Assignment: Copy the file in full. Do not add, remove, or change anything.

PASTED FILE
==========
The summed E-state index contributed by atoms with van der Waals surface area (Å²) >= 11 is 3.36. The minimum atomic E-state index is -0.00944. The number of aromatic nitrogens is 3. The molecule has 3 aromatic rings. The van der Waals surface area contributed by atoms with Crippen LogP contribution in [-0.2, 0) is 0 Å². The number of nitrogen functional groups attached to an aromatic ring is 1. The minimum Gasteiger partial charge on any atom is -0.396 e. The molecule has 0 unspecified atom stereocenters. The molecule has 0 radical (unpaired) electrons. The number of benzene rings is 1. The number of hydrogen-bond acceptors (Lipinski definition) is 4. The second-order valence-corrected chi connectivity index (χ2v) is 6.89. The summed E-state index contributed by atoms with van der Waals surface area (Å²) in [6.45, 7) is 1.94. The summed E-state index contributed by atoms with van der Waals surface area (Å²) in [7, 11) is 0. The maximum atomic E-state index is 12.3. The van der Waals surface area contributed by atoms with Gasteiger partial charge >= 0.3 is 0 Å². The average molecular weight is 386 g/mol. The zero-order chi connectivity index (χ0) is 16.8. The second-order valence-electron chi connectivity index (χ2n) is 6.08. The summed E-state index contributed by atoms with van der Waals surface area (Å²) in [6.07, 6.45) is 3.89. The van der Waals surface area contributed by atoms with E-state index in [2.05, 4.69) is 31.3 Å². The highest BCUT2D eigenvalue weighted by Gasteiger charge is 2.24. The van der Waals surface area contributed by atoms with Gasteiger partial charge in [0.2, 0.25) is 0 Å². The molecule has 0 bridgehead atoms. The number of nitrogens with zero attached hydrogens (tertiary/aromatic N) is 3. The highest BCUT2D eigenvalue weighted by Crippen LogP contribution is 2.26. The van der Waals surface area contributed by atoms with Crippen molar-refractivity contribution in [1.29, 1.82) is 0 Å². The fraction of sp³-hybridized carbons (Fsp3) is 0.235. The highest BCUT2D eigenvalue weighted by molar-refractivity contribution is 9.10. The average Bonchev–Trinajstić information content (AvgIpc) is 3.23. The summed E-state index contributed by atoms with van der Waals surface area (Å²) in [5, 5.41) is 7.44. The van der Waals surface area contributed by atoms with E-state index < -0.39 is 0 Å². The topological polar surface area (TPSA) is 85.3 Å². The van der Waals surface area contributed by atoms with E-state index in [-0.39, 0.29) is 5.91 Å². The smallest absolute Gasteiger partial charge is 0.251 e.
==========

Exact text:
The summed E-state index contributed by atoms with van der Waals surface area (Å²) >= 11 is 3.36. The minimum atomic E-state index is -0.00944. The number of aromatic nitrogens is 3. The molecule has 3 aromatic rings. The van der Waals surface area contributed by atoms with Crippen LogP contribution in [-0.2, 0) is 0 Å². The number of nitrogen functional groups attached to an aromatic ring is 1. The minimum Gasteiger partial charge on any atom is -0.396 e. The molecule has 0 unspecified atom stereocenters. The molecule has 0 radical (unpaired) electrons. The number of benzene rings is 1. The number of hydrogen-bond acceptors (Lipinski definition) is 4. The second-order valence-corrected chi connectivity index (χ2v) is 6.89. The summed E-state index contributed by atoms with van der Waals surface area (Å²) in [6.45, 7) is 1.94. The summed E-state index contributed by atoms with van der Waals surface area (Å²) in [7, 11) is 0. The maximum atomic E-state index is 12.3. The van der Waals surface area contributed by atoms with Gasteiger partial charge >= 0.3 is 0 Å². The average molecular weight is 386 g/mol. The zero-order chi connectivity index (χ0) is 16.8. The second-order valence-electron chi connectivity index (χ2n) is 6.08. The summed E-state index contributed by atoms with van der Waals surface area (Å²) in [6.07, 6.45) is 3.89. The van der Waals surface area contributed by atoms with E-state index in [2.05, 4.69) is 31.3 Å². The highest BCUT2D eigenvalue weighted by Gasteiger charge is 2.24. The van der Waals surface area contributed by atoms with Gasteiger partial charge in [0.2, 0.25) is 0 Å². The molecule has 0 bridgehead atoms. The number of nitrogens with zero attached hydrogens (tertiary/aromatic N) is 3. The highest BCUT2D eigenvalue weighted by Crippen LogP contribution is 2.26. The van der Waals surface area contributed by atoms with Crippen molar-refractivity contribution in [1.29, 1.82) is 0 Å². The fraction of sp³-hybridized carbons (Fsp3) is 0.235. The highest BCUT2D eigenvalue weighted by molar-refractivity contribution is 9.10. The average Bonchev–Trinajstić information content (AvgIpc) is 3.23. The summed E-state index contributed by atoms with van der Waals surface area (Å²) in [5, 5.41) is 7.44. The van der Waals surface area contributed by atoms with E-state index < -0.39 is 0 Å². The topological polar surface area (TPSA) is 85.3 Å². The van der Waals surface area contributed by atoms with E-state index in [-0.39, 0.29) is 5.91 Å². The smallest absolute Gasteiger partial charge is 0.251 e.